Rails tips, part 2
I have finally found some time for another post. So here are some more Rails tips I wish I’d known earlier.
Tip #4: Silence Postgres Warnings
Are you annoyed by messages like these in your terminal when you run migrations?
Well these are notifications, not warnings, that inform us about the awesome stuff Postgres is doing for us. But what do they actually tell us?
Postgres has a numeric type called
serial, which is similar to MySQL’s
serial column stores 4-byte integers combined with a sequence to automatically provide auto-incrementing values.
That’s what the first message is about: Postgres is automatically creating a sequence to make the
id column function.
On to the second message. This is what the official documentation states:
PostgreSQL automatically creates an index for each unique constraint and primary key constraint to enforce uniqueness. Thus, it is not necessary to create an index explicitly for primary key columns.
Pretty clear. Postgres is creating indexes for such columns and informs us about that.
To the point: We can silence these notifications by adding this simple line under the environments we want, inside the
Fortunately, we won’t have to do this anymore in Rails 4!
Tip #5: Rails application templates
Many times I catch myself going through the same setup steps when starting new Rails apps: writing the same Gemfiles, same Rspec configs, .gitignores, rake tasks, YMLs etc.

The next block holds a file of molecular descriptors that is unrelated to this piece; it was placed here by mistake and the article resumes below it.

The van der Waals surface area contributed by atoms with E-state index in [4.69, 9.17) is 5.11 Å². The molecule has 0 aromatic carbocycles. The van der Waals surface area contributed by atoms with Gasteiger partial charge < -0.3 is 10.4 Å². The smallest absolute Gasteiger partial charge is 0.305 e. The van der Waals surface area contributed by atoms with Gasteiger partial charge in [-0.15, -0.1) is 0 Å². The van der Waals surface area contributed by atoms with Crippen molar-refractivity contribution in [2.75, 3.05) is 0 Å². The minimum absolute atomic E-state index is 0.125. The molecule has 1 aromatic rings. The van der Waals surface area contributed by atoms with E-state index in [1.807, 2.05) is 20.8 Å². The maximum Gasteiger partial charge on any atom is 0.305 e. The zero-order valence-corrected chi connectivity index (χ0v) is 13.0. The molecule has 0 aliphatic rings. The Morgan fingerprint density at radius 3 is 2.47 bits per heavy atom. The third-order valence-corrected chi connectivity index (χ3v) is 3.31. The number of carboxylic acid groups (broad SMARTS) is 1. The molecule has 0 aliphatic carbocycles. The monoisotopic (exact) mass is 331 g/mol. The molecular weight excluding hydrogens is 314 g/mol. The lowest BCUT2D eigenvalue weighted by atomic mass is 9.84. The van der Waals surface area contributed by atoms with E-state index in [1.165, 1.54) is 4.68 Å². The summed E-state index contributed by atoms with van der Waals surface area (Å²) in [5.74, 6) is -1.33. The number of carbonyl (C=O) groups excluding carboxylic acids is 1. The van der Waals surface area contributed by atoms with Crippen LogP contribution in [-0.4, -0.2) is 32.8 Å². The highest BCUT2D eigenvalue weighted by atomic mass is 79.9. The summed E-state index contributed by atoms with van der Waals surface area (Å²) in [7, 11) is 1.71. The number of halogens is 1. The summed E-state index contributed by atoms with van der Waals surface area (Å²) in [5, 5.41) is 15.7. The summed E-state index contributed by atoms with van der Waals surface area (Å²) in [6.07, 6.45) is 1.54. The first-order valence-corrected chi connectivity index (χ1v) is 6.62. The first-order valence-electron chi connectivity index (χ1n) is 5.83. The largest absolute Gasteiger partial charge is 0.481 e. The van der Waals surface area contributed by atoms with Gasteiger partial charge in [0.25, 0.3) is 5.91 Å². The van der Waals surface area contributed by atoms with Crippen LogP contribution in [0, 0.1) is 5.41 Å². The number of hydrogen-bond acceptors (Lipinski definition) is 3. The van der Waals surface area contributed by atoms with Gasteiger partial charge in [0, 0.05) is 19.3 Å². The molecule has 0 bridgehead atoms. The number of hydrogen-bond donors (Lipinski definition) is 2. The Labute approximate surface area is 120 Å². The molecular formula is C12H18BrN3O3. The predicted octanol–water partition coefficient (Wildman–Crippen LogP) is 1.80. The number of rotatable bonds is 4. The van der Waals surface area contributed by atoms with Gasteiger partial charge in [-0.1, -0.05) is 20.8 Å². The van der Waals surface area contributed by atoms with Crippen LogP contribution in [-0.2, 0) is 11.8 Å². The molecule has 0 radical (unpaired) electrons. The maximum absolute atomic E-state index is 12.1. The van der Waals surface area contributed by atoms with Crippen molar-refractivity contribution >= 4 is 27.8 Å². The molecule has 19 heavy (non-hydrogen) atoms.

Wouldn’t it be nice if we could save time by avoiding such repetitive tasks?
Fortunately, Rails application templates lets us do just that: create templates that we can use to create new apps. There’s a relatively unknown DSL that we can use to build our own templates.
Here’s one of mine for example:
Pretty self-explanatory, isn’t it? The way you use it is with the relevant generator:
Actually I have created a repo with some templates useful for me. If you find yourself in the same position I suggest you do the same.
Head to the official documentation for more info.
Tip #6: Quick Benchmarking with Benchmark.ms
Turns out there is a convenient way to measure the performance of bits of code straight in the Rails console.
Fire up your rails console and try it:
You get the response time in milliseconds. This comes from
ActiveSupport::Benchmarkable along with some other benchmarking tools. Neat.
Well, that’s all.
PS. In case you missed it, here is the first part of this post.